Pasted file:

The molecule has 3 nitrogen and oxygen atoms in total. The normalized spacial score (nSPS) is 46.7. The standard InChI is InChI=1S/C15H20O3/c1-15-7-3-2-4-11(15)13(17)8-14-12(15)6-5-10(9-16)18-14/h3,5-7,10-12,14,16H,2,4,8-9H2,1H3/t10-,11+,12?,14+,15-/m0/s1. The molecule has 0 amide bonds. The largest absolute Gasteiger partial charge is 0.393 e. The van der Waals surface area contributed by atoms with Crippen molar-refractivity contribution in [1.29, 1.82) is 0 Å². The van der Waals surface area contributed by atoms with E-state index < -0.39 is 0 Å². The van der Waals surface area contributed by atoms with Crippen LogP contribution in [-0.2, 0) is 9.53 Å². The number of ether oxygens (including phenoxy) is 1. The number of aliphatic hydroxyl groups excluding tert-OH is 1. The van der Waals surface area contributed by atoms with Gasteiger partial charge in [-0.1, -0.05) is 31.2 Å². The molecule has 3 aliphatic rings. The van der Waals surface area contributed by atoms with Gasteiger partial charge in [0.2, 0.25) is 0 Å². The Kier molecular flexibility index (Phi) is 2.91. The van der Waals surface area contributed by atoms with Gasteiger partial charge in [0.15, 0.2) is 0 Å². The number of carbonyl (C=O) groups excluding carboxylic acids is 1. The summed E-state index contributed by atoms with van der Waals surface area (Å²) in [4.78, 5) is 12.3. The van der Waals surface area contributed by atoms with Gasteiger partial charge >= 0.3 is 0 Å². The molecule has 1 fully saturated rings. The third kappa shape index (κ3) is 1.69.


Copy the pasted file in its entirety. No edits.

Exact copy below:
The molecule has 3 nitrogen and oxygen atoms in total. The normalized spacial score (nSPS) is 46.7. The standard InChI is InChI=1S/C15H20O3/c1-15-7-3-2-4-11(15)13(17)8-14-12(15)6-5-10(9-16)18-14/h3,5-7,10-12,14,16H,2,4,8-9H2,1H3/t10-,11+,12?,14+,15-/m0/s1. The molecule has 0 amide bonds. The largest absolute Gasteiger partial charge is 0.393 e. The van der Waals surface area contributed by atoms with Crippen molar-refractivity contribution in [1.29, 1.82) is 0 Å². The van der Waals surface area contributed by atoms with E-state index < -0.39 is 0 Å². The van der Waals surface area contributed by atoms with Crippen LogP contribution in [-0.2, 0) is 9.53 Å². The number of ether oxygens (including phenoxy) is 1. The number of aliphatic hydroxyl groups excluding tert-OH is 1. The van der Waals surface area contributed by atoms with Gasteiger partial charge in [-0.1, -0.05) is 31.2 Å². The molecule has 3 aliphatic rings. The van der Waals surface area contributed by atoms with Gasteiger partial charge in [0.2, 0.25) is 0 Å². The Kier molecular flexibility index (Phi) is 2.91. The van der Waals surface area contributed by atoms with Gasteiger partial charge in [0.15, 0.2) is 0 Å². The number of carbonyl (C=O) groups excluding carboxylic acids is 1. The summed E-state index contributed by atoms with van der Waals surface area (Å²) in [4.78, 5) is 12.3. The van der Waals surface area contributed by atoms with Gasteiger partial charge >= 0.3 is 0 Å². The molecule has 1 fully saturated rings. The third kappa shape index (κ3) is 1.69.